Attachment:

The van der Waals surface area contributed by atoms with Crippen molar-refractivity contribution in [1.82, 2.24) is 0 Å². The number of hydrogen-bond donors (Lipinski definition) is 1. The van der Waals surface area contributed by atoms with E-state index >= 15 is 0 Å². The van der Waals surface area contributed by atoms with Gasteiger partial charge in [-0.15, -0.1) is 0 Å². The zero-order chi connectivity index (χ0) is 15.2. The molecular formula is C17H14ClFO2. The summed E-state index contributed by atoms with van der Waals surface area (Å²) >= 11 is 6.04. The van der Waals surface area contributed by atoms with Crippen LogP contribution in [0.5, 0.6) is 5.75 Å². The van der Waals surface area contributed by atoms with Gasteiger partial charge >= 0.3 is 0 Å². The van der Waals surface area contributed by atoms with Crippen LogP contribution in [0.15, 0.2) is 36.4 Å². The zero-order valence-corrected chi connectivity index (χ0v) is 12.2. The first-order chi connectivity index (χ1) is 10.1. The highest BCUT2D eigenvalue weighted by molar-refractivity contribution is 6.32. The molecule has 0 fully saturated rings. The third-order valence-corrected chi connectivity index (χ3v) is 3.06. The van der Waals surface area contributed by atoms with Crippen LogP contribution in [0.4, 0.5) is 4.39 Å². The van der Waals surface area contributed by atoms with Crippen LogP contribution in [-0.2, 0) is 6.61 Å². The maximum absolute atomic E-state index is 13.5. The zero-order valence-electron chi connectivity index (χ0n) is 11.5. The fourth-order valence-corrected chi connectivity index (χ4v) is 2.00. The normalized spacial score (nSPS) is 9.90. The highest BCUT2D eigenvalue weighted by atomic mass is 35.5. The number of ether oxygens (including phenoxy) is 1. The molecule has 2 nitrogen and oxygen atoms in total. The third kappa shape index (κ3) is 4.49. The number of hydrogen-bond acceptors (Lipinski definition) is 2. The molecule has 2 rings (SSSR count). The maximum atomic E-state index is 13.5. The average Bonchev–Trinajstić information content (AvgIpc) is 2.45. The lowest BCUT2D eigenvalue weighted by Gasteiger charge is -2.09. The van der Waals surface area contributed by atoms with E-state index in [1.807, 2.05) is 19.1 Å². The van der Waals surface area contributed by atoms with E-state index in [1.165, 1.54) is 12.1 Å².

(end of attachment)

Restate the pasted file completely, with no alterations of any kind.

The van der Waals surface area contributed by atoms with Crippen molar-refractivity contribution in [1.82, 2.24) is 0 Å². The number of hydrogen-bond donors (Lipinski definition) is 1. The van der Waals surface area contributed by atoms with E-state index >= 15 is 0 Å². The van der Waals surface area contributed by atoms with Gasteiger partial charge in [-0.15, -0.1) is 0 Å². The zero-order chi connectivity index (χ0) is 15.2. The molecular formula is C17H14ClFO2. The summed E-state index contributed by atoms with van der Waals surface area (Å²) >= 11 is 6.04. The van der Waals surface area contributed by atoms with Crippen LogP contribution in [0.5, 0.6) is 5.75 Å². The van der Waals surface area contributed by atoms with Gasteiger partial charge >= 0.3 is 0 Å². The van der Waals surface area contributed by atoms with Crippen LogP contribution in [0.15, 0.2) is 36.4 Å². The zero-order valence-corrected chi connectivity index (χ0v) is 12.2. The first-order chi connectivity index (χ1) is 10.1. The highest BCUT2D eigenvalue weighted by molar-refractivity contribution is 6.32. The molecule has 0 fully saturated rings. The third-order valence-corrected chi connectivity index (χ3v) is 3.06. The van der Waals surface area contributed by atoms with Crippen LogP contribution in [0.4, 0.5) is 4.39 Å². The van der Waals surface area contributed by atoms with Crippen LogP contribution in [-0.2, 0) is 6.61 Å². The maximum absolute atomic E-state index is 13.5. The zero-order valence-electron chi connectivity index (χ0n) is 11.5. The fourth-order valence-corrected chi connectivity index (χ4v) is 2.00. The normalized spacial score (nSPS) is 9.90. The highest BCUT2D eigenvalue weighted by atomic mass is 35.5. The number of ether oxygens (including phenoxy) is 1. The molecule has 2 nitrogen and oxygen atoms in total. The third kappa shape index (κ3) is 4.49. The number of hydrogen-bond acceptors (Lipinski definition) is 2. The molecule has 2 rings (SSSR count). The maximum atomic E-state index is 13.5. The average Bonchev–Trinajstić information content (AvgIpc) is 2.45. The lowest BCUT2D eigenvalue weighted by Gasteiger charge is -2.09. The van der Waals surface area contributed by atoms with E-state index in [1.807, 2.05) is 19.1 Å². The van der Waals surface area contributed by atoms with E-state index in [1.165, 1.54) is 12.1 Å².